Matthew Dunn


"... if you love high octane action and want to read a 'movie-on-the-page' then I would advise giving ‘Spartan’ a go."


Will Cochrane is ‘Spartan’, a ‘super-human soldier’, specially trained to get the job done quickly and without leaving a trace behind. Will is given the mission to flush out ‘Megiddo’ – a man who had a great presence in Bosnia and now is strongest and most feared man in Iran. Now there is a new way of getting the man to come out of the shadows and into the open. Lana Beseisu knew Megiddo from Sarajevo and is the only woman who can identify the man himself. To make their plan work, Will needs to put Lana straight into the firing line of the man they are after.

Travelling from country to country, Megiddo appears to be leading Will a merry dance as his lack of appearance frustrates Cochrane and his well-laid plans. And then Will learns something new about the man he is chasing – and the fact that their paths are inexorably linked makes the chase even more personal for Will Cochrane.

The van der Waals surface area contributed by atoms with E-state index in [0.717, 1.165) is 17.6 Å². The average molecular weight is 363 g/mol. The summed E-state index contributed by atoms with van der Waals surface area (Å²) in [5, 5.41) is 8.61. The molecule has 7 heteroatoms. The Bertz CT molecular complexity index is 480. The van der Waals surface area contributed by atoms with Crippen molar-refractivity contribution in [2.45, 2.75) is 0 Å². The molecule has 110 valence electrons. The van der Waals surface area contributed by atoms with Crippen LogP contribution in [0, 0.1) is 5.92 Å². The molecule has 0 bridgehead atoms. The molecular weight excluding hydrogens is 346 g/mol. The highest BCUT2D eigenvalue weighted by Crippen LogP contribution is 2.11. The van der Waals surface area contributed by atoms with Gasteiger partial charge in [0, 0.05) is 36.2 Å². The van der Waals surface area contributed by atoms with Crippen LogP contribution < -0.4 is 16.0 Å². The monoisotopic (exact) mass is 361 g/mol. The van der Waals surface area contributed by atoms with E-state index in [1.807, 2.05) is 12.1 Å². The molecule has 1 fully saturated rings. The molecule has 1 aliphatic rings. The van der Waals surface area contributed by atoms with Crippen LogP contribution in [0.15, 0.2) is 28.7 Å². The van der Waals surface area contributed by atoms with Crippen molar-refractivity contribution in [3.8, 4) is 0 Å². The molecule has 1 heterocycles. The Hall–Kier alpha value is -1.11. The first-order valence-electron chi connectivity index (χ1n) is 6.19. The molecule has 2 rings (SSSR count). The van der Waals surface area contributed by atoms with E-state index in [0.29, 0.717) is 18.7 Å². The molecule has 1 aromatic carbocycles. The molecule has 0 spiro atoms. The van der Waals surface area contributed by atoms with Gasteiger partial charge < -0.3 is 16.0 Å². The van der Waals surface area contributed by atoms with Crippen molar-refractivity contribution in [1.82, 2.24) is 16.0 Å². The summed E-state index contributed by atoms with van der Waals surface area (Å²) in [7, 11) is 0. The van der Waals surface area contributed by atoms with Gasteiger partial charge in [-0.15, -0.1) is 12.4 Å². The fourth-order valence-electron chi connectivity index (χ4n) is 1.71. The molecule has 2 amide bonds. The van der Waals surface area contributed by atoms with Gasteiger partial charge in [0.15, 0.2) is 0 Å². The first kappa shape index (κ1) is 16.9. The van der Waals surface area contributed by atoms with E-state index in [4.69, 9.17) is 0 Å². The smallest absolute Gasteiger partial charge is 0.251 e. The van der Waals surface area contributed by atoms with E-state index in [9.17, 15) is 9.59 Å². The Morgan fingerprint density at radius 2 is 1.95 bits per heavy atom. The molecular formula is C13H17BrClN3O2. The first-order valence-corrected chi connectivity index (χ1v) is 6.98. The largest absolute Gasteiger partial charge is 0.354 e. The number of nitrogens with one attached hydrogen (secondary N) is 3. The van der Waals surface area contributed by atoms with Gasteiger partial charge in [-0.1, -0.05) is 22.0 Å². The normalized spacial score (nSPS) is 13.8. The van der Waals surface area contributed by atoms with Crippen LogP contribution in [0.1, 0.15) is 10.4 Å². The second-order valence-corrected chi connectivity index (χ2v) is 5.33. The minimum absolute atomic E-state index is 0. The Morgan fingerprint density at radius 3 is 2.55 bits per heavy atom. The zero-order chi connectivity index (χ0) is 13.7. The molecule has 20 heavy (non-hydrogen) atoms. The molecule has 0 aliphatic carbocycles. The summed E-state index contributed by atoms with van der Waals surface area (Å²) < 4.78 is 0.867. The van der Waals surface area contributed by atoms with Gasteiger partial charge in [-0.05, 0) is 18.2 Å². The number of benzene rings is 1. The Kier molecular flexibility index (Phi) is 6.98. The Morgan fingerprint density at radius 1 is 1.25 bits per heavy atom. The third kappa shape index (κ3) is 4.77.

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This is the first thriller from an ex-MI6 operative, dealing with what he knows best in a nail-biting thriller that grabs you from the first page. Will Cochrane is a killing-machine and the body count is already mounting from Chapter One when the action starts in New York’s Central Park. You can see that Dunn draws on his past experience to give his readers a rip-roaring thriller that really does grip you by the throat. In essence, ‘Spartan’ reads a bit like a modern version of the film ‘300’: a lot of Alpha males running around beating their chests and killing people with any weapon that comes to hand. Opinion is divided on ‘Spartan’ and I realise that the writing can at times be clunky, but this is something a writer can grow into and perfect. If you’re looking for a ‘le Carre’ type of novel where the nature of the spy is more cerebral than throwing themselves out of windows, etc then this isn’t the book for you. However, if you love high octane action and want to read a 'movie-on-the-page' then I would advise giving ‘Spartan’ a go. This type of book is not my usual fare, so I feel I can give an unbiased view. I really enjoyed ‘Spartan’ and although I am certain that the action was speeded up for dramatic effect I thought this was a very promising start to what I feel, with a bit more polishing, could become a very popular series indeed. Lee Child has a splash blurb on the front cover – and he may now well have to make room for Matthew Dunn now he’s on the scene!

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